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The Three Questions

Last updated Wednesday, June 20, 2007

Author: Jon Muth
Date of Publication: 2002
ISBN: 0439199964
Grade Level: 3rd    (GLCs: Click here for grade level guidelines.)
Date(s) Used: Jul. 2007

Synopsis: From Publishers Weekly: Muth (Come On, Rain!) recasts a short story by Tolstoy into picture-book format, substituting a boy and his animal friends for the czar and his human companions. Yearning to be a good person, Nikolai asks, "When is the best time to do things? Who is the most important one? What is the right thing to do?" Sonya the heron, Gogol the monkey and Pushkin the dog offer their opinions, but their answers do not satisfy Nikolai. He visits Leo, an old turtle who lives in the mountains. While there, he helps Leo with his garden and rescues an injured panda and her cub, and in so doing, finds the answers he seeks. As Leo explains, "There is only one important time, and that time is now. The most important one is always the one you are with. And the most important thing is to do good for the one who is standing at your side." Moral without being moralistic, the tale sends a simple and direct message unfreighted by pomp or pedantry. Muth's art is as carefully distilled as his prose. A series of misty, evocative watercolors in muted tones suggests the figures and their changing relationships to the landscape. Judicious flashes of color quicken the compositions, as in the red of Nikolai's kite (the kite, released at the end, takes on symbolic value). An afterword describes Tolstoy and his work.

Discussion topics for before reading:
•  What could the three questions be?
•  What would YOUR three questions be? What do you really want to know?
•  Have you ever had a question you wanted answered?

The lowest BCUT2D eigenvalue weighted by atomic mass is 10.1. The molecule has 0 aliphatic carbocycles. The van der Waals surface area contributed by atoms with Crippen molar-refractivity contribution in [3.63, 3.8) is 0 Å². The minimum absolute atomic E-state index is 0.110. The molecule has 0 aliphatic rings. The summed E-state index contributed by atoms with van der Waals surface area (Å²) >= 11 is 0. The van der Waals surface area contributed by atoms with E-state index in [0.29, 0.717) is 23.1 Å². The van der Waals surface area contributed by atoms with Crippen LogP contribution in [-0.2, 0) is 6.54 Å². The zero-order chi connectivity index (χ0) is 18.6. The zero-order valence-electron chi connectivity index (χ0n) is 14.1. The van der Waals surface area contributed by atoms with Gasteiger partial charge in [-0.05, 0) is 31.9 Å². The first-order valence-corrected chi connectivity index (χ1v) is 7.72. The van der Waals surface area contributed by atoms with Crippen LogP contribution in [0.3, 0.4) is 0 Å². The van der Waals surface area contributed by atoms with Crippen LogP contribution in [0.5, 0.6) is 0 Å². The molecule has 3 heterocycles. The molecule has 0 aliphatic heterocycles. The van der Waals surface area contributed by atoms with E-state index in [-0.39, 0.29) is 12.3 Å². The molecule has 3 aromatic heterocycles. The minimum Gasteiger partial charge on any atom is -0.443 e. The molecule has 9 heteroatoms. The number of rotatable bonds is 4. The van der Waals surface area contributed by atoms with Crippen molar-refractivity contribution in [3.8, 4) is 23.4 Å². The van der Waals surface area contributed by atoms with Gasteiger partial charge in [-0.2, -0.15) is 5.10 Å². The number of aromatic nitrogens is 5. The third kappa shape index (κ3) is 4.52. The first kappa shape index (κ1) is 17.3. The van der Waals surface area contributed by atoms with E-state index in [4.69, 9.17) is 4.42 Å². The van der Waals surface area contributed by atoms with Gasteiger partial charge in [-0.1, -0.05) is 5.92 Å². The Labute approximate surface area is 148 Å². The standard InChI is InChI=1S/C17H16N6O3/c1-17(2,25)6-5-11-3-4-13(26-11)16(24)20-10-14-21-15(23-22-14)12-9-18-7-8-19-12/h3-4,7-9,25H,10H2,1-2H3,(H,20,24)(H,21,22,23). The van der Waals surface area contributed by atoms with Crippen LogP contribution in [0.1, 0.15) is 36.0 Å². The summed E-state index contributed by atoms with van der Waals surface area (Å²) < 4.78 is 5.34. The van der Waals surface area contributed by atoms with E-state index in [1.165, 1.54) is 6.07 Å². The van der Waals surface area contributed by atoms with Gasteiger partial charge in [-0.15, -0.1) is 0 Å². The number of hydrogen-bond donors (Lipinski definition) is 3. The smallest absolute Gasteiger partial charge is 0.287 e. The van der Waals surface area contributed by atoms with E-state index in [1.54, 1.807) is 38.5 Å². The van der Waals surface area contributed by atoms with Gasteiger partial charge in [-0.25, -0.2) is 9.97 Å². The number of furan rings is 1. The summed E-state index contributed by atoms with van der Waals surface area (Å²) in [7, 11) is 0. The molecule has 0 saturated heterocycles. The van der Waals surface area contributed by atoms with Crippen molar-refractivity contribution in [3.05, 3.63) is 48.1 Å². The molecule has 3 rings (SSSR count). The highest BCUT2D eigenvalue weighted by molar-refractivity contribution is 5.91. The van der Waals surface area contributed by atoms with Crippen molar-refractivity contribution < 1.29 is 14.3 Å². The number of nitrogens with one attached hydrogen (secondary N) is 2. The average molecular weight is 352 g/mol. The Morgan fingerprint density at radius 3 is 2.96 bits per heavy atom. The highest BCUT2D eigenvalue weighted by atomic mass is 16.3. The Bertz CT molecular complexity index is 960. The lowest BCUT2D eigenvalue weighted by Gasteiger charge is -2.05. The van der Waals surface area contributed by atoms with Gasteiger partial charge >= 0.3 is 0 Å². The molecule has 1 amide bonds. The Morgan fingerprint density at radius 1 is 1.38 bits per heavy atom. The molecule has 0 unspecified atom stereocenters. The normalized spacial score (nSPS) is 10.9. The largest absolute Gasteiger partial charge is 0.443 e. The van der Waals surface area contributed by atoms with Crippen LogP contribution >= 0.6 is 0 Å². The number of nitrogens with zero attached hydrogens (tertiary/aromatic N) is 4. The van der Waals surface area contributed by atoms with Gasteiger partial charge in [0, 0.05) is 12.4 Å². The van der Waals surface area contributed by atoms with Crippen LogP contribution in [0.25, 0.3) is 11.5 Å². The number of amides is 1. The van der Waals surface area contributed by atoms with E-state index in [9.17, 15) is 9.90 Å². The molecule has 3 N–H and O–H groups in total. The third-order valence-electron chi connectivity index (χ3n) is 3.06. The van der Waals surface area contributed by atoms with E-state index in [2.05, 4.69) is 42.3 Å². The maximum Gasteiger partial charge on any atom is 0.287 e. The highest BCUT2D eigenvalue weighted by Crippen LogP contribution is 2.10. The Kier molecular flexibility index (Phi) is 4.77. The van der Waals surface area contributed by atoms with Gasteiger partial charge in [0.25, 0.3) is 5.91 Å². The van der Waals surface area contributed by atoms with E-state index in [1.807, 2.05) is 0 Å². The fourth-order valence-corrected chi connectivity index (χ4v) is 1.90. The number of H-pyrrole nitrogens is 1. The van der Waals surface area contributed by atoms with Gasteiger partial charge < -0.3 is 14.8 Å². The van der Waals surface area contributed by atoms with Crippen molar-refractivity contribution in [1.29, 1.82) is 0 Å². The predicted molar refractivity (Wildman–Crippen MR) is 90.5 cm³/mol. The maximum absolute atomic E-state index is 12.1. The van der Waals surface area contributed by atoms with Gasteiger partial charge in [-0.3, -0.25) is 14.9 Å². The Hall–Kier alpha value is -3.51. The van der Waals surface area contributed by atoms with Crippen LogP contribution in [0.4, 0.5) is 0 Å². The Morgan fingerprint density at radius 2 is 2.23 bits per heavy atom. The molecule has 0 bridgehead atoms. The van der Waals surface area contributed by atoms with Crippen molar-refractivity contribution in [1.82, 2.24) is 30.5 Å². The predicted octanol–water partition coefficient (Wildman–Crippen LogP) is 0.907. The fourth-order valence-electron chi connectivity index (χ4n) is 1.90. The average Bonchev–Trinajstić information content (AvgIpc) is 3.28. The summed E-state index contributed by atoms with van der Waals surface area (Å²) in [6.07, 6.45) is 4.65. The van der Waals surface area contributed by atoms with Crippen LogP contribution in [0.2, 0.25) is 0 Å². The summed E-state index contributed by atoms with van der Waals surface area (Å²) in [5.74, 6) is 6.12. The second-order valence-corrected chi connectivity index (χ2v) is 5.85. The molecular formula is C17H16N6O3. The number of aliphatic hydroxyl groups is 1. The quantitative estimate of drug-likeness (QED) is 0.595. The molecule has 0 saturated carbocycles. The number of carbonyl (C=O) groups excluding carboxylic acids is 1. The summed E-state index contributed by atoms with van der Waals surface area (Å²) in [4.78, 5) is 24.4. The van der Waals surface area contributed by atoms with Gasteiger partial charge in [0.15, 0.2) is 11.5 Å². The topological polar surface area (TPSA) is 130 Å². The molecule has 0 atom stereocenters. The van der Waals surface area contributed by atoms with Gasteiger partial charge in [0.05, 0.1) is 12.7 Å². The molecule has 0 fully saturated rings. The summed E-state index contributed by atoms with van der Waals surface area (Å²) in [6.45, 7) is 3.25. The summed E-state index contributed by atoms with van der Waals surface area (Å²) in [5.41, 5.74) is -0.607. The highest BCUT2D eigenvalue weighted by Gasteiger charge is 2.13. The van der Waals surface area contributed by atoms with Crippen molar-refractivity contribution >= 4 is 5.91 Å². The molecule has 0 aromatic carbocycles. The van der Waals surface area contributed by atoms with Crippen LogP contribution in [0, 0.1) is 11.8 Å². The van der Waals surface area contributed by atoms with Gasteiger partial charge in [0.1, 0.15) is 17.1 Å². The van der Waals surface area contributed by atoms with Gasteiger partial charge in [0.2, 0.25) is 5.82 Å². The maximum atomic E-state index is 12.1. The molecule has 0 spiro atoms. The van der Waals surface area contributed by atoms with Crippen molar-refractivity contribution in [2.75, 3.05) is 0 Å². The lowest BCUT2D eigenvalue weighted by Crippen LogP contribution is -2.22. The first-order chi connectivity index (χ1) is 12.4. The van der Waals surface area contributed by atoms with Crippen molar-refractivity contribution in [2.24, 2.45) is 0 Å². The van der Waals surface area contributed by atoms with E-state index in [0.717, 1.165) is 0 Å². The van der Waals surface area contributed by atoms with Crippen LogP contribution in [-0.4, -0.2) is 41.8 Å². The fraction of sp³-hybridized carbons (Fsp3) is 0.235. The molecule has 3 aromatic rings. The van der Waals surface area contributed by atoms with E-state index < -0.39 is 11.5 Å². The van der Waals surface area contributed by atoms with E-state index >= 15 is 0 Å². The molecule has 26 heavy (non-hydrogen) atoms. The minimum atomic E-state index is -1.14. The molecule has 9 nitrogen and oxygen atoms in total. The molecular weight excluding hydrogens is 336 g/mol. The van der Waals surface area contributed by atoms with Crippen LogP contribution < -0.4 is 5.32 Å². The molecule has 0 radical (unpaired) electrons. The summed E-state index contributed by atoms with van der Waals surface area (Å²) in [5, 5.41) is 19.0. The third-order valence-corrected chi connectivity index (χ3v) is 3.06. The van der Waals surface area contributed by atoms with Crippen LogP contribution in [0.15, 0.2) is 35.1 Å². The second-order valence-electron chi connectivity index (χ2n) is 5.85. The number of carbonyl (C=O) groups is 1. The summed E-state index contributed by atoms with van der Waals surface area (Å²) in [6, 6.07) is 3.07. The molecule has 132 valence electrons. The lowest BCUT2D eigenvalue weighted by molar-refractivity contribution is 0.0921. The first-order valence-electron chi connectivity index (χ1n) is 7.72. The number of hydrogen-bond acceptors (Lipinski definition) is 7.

•  Who would you ask? Did you get different answers?
•  Where do you think this story takes place?

Discussion topics for during/after reading:
•  Ask the kids the 3 questions on the second page–When is the best time to do things? Who is the most important one? What is the right thing to do?
•  Do you think everyone has the same answer to these questions?
•  After hearing Nikolai’s questions, what do you think the answers are?
•  What do you think of the answers Nikolai receives from Leo at the end of the book? Are they good answers? Would they satisfy you?
•  How are the answers from the animals shaped by who they are or what is happening to them? Example: Bird feels most important person is the one closest to heaven since he can fly there
•  Is there a place you go to think about things?
•  Who would give you the best advice? Your parents? Your friends? Your Grandparents? Why or why not?
•  This story is based on a philosophical work by Leo Tolstoy. What is philosophy? What do philosophers do?

Craft ideas:
•  Write down three questions you would like to know the answer to. Who will you ask for help? What answers do you think they will give?
•  Make a kite out of construction paper and string/yarn. Write their 3 questions on the kite.
•  Draw a monkey and a panda (or any other animal) using the instructions. Cut the animal out and attach it to a stick or rolled up paper to make puppet.
•  Make a turtle mask.
•  Using your animal puppets or turtle mask, answer the 3 questions from the animals' perspective.

*Note: These craft ideas are just suggestions. You can use them, but you don’t have to use them. You can expand upon them, or add your own twist. Remember, though, that the focus of your time should not be on the development and execution of a craft; the focus should be on the read-aloud and the enjoyment of the book!